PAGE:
Organic Cotton: It's Better and Here's Why!


A simple way to add sustainability to your wardrobe is to incorporate natural fabrics. Natural fabrics as opposed to synthetic fabrics biodegrade and honestly just feel better on your skin. When it comes to cotton which is the number one natural fabric, organic will up your sustainable game even more. So why make the switch? There’s several reasons why it’s better for you and the planet, and why it's worth spending just a little bit more in the end. Organic cotton lasts longer because of its higher quality so you can feel good about buying less and sticking your budget.



What exactly is organic cotton?

The same requirements that apply to organic food apply to organic cotton. According to the USDA, organic production involves preserving natural resources and banning most synthetic pesticides. The European Union (EU) has similar guidelines for organic crops, including cotton.


Why is it more sustainable?

Organic cotton actually uses less water in the field than conventional cotton because it has more salt in the soil, chemical pesticides, and the depletion of nutrients from the non- rotation of crops. Conventional cotton production uses A LOT of water and consumption increases as cotton products move through the textile supply.

Cotton is also considered “the world’s dirtiest crop” because of the crazy amounts of pesticides it uses, $2 billion worth and 16% of the overall agricultural use. The Soil Association says that organic cotton has a significantly lower carbon footprint and is more financially stable for farmers- especially in developing nations.


Health Benefits for you

The skin is your largest organ and absorbs traces of what you put on it. Organic cotton is simply safer for your skin because it doesn’t have a harmful chemical called glyphosphate which has been linked to cancer. According to the Organic Trade Commission, the number one pesticide used in cotton production in 2015 was glyphosate. This chemical has not only been linked to cancer but also to endocrine disruption. Experts say these disruptors are chemicals that may interfere with the body’s endocrine system, possibly affecting reproduction, the nervous system, and the immune system. Switching to organic cotton means not having to worry about this nasty stuff, in any amount, touching your skin.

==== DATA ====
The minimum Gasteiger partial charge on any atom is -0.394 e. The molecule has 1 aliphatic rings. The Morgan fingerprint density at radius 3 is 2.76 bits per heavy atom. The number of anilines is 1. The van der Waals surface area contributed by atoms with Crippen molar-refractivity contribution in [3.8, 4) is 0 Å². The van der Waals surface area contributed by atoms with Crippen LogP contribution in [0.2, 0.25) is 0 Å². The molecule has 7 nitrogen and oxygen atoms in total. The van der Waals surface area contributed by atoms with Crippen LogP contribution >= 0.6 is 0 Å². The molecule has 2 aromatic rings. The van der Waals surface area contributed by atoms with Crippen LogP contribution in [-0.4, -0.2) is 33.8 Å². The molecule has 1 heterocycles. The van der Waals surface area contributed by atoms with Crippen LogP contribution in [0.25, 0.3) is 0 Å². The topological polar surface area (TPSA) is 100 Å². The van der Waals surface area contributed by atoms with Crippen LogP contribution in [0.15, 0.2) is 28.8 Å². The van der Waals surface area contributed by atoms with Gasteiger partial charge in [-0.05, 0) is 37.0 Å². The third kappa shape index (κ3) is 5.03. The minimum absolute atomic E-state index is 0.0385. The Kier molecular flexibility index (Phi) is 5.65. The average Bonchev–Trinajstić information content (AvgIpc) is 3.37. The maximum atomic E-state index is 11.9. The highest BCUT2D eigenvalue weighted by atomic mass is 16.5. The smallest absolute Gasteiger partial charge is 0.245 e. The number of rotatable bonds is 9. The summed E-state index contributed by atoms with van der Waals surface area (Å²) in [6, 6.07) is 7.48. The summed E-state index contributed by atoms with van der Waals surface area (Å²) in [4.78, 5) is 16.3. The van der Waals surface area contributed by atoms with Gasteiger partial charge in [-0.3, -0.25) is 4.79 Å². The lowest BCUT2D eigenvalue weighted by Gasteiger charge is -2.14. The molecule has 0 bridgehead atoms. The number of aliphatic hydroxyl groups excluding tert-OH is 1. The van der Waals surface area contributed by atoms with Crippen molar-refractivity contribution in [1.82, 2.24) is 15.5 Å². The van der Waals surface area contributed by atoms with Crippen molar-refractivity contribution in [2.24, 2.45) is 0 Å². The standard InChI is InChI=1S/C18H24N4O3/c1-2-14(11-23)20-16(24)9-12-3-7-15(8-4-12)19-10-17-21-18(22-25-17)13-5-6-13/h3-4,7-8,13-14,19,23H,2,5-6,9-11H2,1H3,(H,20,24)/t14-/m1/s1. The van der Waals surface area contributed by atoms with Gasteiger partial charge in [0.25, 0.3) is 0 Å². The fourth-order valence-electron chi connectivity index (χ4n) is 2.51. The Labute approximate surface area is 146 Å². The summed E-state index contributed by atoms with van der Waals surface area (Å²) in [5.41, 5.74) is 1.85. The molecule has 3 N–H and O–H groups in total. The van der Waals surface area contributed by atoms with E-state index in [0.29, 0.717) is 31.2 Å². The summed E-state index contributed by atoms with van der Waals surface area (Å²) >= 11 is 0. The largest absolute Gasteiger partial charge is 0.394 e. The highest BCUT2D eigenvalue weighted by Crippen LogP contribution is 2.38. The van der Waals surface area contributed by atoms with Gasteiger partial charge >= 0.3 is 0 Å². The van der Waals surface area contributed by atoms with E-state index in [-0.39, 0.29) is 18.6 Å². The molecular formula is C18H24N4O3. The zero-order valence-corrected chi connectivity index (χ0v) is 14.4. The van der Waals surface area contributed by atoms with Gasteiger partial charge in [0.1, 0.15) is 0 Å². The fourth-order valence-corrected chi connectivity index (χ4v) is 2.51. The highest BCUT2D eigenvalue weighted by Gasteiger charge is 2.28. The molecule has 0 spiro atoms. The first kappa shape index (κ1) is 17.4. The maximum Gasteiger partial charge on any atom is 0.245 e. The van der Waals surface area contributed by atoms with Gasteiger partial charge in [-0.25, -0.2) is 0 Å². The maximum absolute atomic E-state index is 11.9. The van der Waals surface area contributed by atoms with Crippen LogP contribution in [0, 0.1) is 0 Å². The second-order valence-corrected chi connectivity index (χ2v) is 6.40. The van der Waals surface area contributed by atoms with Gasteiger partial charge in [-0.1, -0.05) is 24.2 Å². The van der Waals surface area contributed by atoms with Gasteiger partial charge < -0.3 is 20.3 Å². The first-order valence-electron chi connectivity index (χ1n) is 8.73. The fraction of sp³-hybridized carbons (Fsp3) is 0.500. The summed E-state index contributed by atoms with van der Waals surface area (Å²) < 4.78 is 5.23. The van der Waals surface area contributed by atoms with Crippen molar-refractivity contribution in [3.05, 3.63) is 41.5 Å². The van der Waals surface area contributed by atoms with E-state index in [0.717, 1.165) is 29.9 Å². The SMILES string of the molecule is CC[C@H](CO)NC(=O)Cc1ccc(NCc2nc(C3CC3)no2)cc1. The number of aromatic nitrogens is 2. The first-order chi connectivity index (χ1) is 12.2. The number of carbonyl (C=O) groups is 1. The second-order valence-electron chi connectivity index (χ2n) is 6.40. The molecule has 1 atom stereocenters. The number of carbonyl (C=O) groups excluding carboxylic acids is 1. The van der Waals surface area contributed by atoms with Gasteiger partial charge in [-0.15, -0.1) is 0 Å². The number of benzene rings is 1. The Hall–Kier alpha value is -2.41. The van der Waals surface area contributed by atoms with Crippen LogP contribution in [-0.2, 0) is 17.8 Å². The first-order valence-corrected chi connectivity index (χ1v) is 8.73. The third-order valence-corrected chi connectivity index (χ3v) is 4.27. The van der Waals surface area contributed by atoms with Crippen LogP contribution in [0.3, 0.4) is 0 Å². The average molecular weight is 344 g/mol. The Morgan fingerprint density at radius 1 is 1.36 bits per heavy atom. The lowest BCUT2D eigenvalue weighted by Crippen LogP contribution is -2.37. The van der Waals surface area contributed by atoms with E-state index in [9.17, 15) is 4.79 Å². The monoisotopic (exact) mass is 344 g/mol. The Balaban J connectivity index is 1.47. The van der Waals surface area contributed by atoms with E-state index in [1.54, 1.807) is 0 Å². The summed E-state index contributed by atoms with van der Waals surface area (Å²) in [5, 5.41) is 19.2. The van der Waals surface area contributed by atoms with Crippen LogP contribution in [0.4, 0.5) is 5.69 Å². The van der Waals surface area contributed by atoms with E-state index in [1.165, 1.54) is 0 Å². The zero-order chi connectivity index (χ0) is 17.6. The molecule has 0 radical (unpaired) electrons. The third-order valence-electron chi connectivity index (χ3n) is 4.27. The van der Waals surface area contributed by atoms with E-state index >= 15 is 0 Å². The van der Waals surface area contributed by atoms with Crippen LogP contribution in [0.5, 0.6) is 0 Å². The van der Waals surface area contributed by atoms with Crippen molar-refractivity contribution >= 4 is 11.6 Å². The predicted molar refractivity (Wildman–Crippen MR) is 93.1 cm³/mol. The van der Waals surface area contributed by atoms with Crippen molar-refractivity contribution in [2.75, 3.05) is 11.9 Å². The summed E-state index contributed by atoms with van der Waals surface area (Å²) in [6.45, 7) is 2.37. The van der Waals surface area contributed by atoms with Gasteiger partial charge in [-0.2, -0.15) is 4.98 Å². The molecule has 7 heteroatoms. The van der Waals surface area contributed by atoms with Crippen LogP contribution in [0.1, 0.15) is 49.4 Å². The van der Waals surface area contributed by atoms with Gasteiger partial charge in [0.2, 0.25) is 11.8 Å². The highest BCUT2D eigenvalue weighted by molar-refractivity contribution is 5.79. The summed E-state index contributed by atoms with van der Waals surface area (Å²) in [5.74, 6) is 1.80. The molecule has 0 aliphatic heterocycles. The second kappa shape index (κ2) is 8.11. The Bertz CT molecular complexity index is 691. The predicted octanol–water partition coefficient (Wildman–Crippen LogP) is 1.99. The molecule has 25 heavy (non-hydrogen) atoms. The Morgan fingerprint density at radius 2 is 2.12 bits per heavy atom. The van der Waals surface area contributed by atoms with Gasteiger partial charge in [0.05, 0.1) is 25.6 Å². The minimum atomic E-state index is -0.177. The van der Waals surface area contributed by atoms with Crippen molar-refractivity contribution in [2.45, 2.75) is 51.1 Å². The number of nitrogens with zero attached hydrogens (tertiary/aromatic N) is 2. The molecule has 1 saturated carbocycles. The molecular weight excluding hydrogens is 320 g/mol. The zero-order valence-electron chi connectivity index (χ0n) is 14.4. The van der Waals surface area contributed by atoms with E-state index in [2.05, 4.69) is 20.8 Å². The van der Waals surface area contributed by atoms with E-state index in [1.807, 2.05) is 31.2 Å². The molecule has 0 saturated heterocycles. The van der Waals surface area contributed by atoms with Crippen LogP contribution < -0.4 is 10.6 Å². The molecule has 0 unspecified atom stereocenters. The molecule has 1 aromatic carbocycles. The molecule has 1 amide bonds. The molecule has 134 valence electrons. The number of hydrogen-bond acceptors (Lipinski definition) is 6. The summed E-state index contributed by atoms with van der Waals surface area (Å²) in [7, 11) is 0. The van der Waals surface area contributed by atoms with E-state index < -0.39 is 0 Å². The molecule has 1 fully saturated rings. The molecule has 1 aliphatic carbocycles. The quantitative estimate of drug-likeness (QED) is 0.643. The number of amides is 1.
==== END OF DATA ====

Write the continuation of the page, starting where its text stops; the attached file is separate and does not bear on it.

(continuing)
Lydia’s three brand recommendations


Three of my favorite brands that carry organic cotton are:


Amour vert- for you

Beautiful clothes for women. They carry organic cotton and other natural fibers too; like silk and wool. Clothes are stylish and classic, meant to be worn for years. They don’t follow trends, but rather exude a polished, simplified, elegance. They also have departments for men, babies, and home. Sustainable goodness abounding!


Pottery Barn Kids- for your kids

PBK carries organic cotton sheets for your little ones. My kids love their patterns, especially Harry Potter and Spider Man. They are super soft and wash really well. I watch for sales and make purchases only when they are having a sale- which is pretty often.


Hanna Andersson- for you and your kids

This shop carries organic cotton pajamas for kids and adults. They are always changing up their patterns and kids love them. Just like PBK’s sheet their pajamas are soft and wash well. Plus, there’s the added bonus of potentially matching with your kids! I shop their sales too, which they have pretty often.


Sources and further reading:

https://ec.europa.eu/info/food-farming-fisheries/farming/organic-farming/organic-production-and-products_en#organicproductionrules

https://www.ams.usda.gov/sites/default/files/media/Allowed-Prohibited%20Substances.pdf

https://ota.com/sites/default/files/indexed_files/CottonandtheEnvironment.pdf

https://www.theguardian.com/commentisfree/2018/dec/06/the-weedkiller-in-our-food-is-killing-us

https://www.niehs.nih.gov/health/topics/agents/endocrine/index.cfm

https://www.swedishlinens.com/blogs/news/organic-vs-conventional-cotton

https://www.soilassociation.org/media/6491/cool-cotton-organic-cotton-and-climate-change-2015.pdf